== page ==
Endometriosis is a painful – sometimes debilitating condition that affects millions of women worldwide. Estimates suggest that nearly 1 in 10 women will develop endometriosis during her childbearing years; nevertheless endometriosis remains a largely underdiagnosed and ineffectively treated condition.
What is endometriosis?
Each month during a normal period, the inner lining of the uterus (endometrium) naturally sheds. Endometriosis develops when some of this endometrial tissue begins to grow around surrounding pelvic structures such as the ovaries, bowel or intestines.
This displaced tissue still responds to the natural hormonal commands of the body – growing, thickening and bleeding – during each menstrual cycle. However, the displaced tissue has no way to exit and becomes trapped within the body. This process leads to internal bleeding and subsequently abnormal scar tissue and adhesions (bands of dense tissue) that can bind or twist organs together.
Symptoms of endometriosis include pelvic pain – especially during a woman’s period (dysmenorrhea), excessive bleeding, pain during intercourse, pain during bowl movements or urination and infertility.
Who gets endometriosis?
The exact cause of endometriosis is not well understood. However, certain factors can increase risks including family history, a shorter than normal menstrual cycle (less than 27 days and more than eight days of bleeding), any medical condition that restricts normal menstrual flow, or a history of a pelvic infection. Endometriosis is also far more common in women who have never given birth.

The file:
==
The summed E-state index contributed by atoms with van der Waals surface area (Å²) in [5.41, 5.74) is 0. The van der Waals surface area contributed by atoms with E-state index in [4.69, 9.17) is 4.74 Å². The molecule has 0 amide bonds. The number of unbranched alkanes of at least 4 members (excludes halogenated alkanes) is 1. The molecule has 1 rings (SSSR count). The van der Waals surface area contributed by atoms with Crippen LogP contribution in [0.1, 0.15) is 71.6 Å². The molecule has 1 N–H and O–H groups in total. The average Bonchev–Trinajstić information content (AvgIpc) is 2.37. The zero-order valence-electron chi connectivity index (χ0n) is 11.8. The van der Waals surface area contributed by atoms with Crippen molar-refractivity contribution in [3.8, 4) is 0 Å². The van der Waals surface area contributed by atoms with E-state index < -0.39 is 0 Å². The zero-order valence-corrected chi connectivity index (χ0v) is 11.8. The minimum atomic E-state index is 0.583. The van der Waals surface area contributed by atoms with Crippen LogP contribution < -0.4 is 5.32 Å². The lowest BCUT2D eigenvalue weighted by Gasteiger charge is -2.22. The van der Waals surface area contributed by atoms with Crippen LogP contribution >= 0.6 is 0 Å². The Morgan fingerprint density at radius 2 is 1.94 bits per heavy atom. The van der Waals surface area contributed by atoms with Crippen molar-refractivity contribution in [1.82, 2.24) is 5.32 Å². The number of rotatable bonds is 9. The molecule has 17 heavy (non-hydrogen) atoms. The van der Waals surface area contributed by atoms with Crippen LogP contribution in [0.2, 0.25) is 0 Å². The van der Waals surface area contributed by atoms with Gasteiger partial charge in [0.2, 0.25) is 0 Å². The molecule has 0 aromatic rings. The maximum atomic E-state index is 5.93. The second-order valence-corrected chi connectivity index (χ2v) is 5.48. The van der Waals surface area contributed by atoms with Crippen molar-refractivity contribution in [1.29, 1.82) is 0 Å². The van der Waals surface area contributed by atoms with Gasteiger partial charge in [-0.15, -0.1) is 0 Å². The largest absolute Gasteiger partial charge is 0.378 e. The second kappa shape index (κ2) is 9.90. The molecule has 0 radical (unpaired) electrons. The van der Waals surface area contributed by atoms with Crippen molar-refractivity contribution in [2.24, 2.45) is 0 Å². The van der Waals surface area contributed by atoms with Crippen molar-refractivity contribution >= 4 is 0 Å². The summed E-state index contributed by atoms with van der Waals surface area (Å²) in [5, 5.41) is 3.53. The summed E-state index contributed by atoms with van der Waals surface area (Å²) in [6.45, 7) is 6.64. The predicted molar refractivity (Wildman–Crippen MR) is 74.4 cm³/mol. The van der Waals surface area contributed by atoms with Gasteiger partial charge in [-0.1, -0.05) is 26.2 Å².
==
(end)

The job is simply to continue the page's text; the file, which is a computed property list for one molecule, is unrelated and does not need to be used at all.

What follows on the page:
How can I get tested for endometriosis?
A pelvic exam or ultrasound can be useful when symptoms of endometriosis are present. But the only way to establish an accurate diagnosis is through a laparoscopy. A laparoscopy is a minor surgical procedure that allows a physician/surgeon to look inside of the abdomen and visually identify endometrial tissue. During a laparoscopy, a small tissue sample (biopsy) is removed and examined to establish an official diagnosis.
Does endometriosis affect fertility?
Infertility – an inability to have children – is a complication associated with endometriosis. Approximately 30-40 percent of women with endometriosis are unable to have children due to excessive reproductive scar tissue.
How is endometriosis treated?
There is no medical cure for endometriosis, but symptoms can be effectively managed with medical or surgical intervention, if needed. For pain relief, over-the-counter medications such as ibuprofen are often recommended to minimize menstrual cramps.
Hormonal treatments such as birth control pills, patches or vaginal rings can be used to reduce the amount of endometrial tissue that builds up during a normal cycle each month. If normal birth control doesn’t work, stronger hormonal therapies such as gonadotropin-releasing hormone agonists, progestin, danazol or aromatase inhibitors may be used to manage unpleasant symptoms.
If hormonal treatments are unsuccessful, surgery can be used to cut away or destroy endometrial growths (endometrial ablation). In more severe cases, surgery to remove the uterus (hysterectomy) or both ovaries (bilateral oophorectomy) can be performed. These procedures will induce early menopause and should not be performed if you plan to become pregnant in the future.